Green Deal advice to be made easier to understand, says Government

The Government intends to make green deal advice easier to understand in a bid to encourage greater take up of suggested measures.

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Help may finally be at hand for the many people who have been left more than a little confused by the vast quantities of information available on their green deal advice report, as the government has announced plans to make sure that green deal advice reports are in future simpler and easier to make sense of. The reports will also contain more information on what support is available to homeowners who wish to go ahead and carry out an installation.

Although the details are yet to be confirmed, the move comes as a component of the government’s initiative to streamline the green deal so as to increase the notice taken of advice given in the reports. The latest figures show that while 101,851 assessments have been done, just 219 households have actually had installations fitted under a green deal plan, with another 954 on the cards.

The government blames the hard to understand reports for the slow uptake of green deal plans, as well as the time it takes for a new market to get itself established, and the fact that a lot of people are still unsure of what the green deal is capable of doing for them. Another suggestion is that whilst there are 107 registered green deal providers, only very few of them are ready to issue plans.

Recent research from the Department of Energy and Climate Change has indicated that while uptake of green deal finance plans has not been great, about half of those who have had an assessment carried out have gone ahead and had at least one measure installed. This suggests that rather than taking out green deal plans, many people are funding their installations themselves.

The review also looks at the potential of setting up an online green deal assessment which would allow people to go directly from assessment to the installation phase. If this occurs, it will be a considerable change to the green deal model which has thus far depended upon a home visit from a green deal advisor.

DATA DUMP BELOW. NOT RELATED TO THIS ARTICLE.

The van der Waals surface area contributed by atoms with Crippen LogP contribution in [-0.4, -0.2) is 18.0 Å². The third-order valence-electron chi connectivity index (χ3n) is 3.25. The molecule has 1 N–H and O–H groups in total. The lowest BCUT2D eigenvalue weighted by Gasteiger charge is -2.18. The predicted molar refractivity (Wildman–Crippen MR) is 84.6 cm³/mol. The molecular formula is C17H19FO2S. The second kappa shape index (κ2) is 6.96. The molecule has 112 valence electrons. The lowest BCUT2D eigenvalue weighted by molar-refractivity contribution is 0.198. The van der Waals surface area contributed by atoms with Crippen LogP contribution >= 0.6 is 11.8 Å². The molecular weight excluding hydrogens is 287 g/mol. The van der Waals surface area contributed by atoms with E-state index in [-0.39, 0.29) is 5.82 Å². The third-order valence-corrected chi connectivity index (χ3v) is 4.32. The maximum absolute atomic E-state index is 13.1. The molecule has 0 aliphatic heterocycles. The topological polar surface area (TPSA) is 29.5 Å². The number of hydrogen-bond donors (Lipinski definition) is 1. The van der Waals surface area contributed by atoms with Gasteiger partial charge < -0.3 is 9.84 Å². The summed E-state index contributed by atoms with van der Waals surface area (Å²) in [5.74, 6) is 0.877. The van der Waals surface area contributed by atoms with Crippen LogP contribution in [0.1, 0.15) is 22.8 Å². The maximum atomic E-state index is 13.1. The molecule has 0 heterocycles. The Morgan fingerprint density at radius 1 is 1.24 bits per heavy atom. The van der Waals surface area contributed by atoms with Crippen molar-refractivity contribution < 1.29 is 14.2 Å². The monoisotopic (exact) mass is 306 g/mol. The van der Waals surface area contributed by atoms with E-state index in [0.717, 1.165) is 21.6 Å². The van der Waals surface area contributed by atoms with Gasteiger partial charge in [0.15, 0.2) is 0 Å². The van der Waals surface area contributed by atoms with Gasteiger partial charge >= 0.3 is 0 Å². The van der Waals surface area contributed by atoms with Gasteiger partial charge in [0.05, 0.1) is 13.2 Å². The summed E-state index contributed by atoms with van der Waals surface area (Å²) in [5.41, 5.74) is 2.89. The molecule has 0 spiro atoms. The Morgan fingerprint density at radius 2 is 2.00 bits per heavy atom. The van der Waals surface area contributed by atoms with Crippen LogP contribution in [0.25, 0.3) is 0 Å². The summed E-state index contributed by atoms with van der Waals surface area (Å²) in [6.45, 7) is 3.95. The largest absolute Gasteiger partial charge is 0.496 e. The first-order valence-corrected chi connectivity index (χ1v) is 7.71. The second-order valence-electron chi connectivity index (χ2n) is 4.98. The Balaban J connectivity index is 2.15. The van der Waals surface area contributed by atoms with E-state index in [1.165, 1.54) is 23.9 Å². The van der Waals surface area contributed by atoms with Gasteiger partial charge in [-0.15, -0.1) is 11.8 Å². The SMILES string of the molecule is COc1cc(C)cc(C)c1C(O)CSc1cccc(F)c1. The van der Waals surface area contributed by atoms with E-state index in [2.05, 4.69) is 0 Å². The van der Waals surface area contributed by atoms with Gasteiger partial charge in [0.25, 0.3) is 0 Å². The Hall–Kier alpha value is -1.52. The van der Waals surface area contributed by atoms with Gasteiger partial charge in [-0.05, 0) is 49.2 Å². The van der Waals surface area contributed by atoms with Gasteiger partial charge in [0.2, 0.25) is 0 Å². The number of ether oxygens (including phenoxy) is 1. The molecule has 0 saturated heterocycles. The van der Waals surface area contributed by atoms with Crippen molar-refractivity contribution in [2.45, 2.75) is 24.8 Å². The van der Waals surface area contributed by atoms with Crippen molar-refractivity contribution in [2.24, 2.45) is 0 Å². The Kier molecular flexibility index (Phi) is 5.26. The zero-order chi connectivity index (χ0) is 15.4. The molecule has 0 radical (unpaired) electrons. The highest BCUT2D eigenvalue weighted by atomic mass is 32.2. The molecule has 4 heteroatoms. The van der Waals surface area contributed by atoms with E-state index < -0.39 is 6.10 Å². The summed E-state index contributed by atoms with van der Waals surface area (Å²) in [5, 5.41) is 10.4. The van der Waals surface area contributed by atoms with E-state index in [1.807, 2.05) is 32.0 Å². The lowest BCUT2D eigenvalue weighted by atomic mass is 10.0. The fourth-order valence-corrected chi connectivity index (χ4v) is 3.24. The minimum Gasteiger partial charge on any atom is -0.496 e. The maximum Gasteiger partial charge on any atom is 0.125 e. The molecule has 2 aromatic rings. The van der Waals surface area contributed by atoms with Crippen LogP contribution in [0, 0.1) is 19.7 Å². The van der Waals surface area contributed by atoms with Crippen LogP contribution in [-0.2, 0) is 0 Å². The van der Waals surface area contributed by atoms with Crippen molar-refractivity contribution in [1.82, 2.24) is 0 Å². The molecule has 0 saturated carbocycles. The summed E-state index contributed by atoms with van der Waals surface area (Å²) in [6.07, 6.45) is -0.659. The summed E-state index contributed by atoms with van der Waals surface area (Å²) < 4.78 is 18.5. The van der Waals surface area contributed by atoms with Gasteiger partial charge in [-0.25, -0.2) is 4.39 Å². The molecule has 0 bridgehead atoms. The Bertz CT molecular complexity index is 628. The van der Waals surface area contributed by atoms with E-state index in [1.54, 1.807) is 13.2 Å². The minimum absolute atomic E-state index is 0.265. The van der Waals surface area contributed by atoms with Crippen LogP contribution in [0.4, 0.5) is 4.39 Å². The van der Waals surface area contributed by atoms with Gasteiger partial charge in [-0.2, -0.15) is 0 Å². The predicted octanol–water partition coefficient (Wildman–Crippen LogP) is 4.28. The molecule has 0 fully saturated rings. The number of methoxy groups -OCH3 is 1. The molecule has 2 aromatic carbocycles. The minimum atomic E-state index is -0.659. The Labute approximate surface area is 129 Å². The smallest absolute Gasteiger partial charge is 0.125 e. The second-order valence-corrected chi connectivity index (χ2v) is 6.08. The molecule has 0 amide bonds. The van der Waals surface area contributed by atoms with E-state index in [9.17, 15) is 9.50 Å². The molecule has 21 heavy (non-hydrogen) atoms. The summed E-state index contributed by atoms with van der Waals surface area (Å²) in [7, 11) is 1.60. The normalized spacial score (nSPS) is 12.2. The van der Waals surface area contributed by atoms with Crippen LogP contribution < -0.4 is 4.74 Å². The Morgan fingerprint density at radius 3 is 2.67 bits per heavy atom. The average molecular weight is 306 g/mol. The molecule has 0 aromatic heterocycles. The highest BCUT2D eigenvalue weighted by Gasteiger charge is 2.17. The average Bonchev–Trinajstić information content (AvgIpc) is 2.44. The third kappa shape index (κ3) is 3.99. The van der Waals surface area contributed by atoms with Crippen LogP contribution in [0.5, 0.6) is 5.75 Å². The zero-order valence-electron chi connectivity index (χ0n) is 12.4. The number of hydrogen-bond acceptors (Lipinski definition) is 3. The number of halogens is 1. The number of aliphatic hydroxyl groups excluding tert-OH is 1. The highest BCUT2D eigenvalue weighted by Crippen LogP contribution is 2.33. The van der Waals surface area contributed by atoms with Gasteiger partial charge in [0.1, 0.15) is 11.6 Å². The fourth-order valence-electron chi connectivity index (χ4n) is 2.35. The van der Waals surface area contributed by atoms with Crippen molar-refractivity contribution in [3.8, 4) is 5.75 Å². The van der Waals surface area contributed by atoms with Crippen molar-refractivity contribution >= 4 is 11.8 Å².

The announcement stated that “We know through research that customers put a high value on the green deal assessment. But some do want to move straight from an online assessment to installation,” with a DECC spokesman commenting that whilst the plans are in the early stages, they will be for those ”who really know what they want, and who are likely to look at funding some or all of the measures themselves, the online assessment will be a way of removing some of the bureaucracy surrounding the green deal”.

Linn Rafferty, a senior coordinator of the Green Deal Advisor Association, said that: “It would be a great concern, for both green deal assessment organisations and for consumer protection, if there were any suggestion that customers might be able proceed within green deal without the need for an assessment by a green deal advisor.  That’s because the advisor’s visit is the only opportunity for impartial face to face advice to be given to the customer.”

Alongside other measures, the government is also considering introducing plans to quicken the process by which green deal providers are approved and to give them greater levels of support once they are. One method of achieving this would be to make energy performance certificate data easier to understand so that providers have an easier time of targeting potential customers. Lastly, the government intends to re-examine the ‘golden rule’, a provision under the green deal which results in the offsetting of your green deal loan repayments by the savings you should make on your usual energy bills.

Some of the proposed changes are likely to come into effect from January 2014, whilst more refinements are being brought out as necessary alterations to legislation move through Parliament.

Image by Lewis Castle UHI

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